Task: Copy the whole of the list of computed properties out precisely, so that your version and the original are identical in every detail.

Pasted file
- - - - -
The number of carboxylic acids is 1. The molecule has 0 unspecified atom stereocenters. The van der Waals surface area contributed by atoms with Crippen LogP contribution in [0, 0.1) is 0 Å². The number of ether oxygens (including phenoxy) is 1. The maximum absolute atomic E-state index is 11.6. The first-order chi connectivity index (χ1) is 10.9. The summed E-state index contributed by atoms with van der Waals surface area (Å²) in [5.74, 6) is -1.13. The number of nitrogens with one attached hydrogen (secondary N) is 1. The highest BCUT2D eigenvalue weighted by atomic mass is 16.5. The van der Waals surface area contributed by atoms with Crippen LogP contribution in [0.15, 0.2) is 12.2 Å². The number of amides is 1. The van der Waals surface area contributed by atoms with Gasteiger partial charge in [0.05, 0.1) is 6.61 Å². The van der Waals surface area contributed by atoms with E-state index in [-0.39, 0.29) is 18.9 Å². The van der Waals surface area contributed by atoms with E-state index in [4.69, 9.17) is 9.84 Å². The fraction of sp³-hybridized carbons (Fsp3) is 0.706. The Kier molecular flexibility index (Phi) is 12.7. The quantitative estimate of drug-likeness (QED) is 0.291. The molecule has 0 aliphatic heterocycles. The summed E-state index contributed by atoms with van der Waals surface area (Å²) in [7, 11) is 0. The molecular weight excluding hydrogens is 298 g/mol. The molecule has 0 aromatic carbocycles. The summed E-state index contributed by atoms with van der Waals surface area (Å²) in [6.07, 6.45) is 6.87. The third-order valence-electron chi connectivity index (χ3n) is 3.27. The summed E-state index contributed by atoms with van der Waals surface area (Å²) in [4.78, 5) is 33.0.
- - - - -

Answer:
The number of carboxylic acids is 1. The molecule has 0 unspecified atom stereocenters. The van der Waals surface area contributed by atoms with Crippen LogP contribution in [0, 0.1) is 0 Å². The number of ether oxygens (including phenoxy) is 1. The maximum absolute atomic E-state index is 11.6. The first-order chi connectivity index (χ1) is 10.9. The summed E-state index contributed by atoms with van der Waals surface area (Å²) in [5.74, 6) is -1.13. The number of nitrogens with one attached hydrogen (secondary N) is 1. The highest BCUT2D eigenvalue weighted by atomic mass is 16.5. The van der Waals surface area contributed by atoms with Crippen LogP contribution in [0.15, 0.2) is 12.2 Å². The number of amides is 1. The van der Waals surface area contributed by atoms with Gasteiger partial charge in [0.05, 0.1) is 6.61 Å². The van der Waals surface area contributed by atoms with E-state index in [-0.39, 0.29) is 18.9 Å². The van der Waals surface area contributed by atoms with E-state index in [4.69, 9.17) is 9.84 Å². The fraction of sp³-hybridized carbons (Fsp3) is 0.706. The Kier molecular flexibility index (Phi) is 12.7. The quantitative estimate of drug-likeness (QED) is 0.291. The molecule has 0 aliphatic heterocycles. The summed E-state index contributed by atoms with van der Waals surface area (Å²) in [7, 11) is 0. The molecular weight excluding hydrogens is 298 g/mol. The molecule has 0 aromatic carbocycles. The summed E-state index contributed by atoms with van der Waals surface area (Å²) in [6.07, 6.45) is 6.87. The third-order valence-electron chi connectivity index (χ3n) is 3.27. The summed E-state index contributed by atoms with van der Waals surface area (Å²) in [4.78, 5) is 33.0.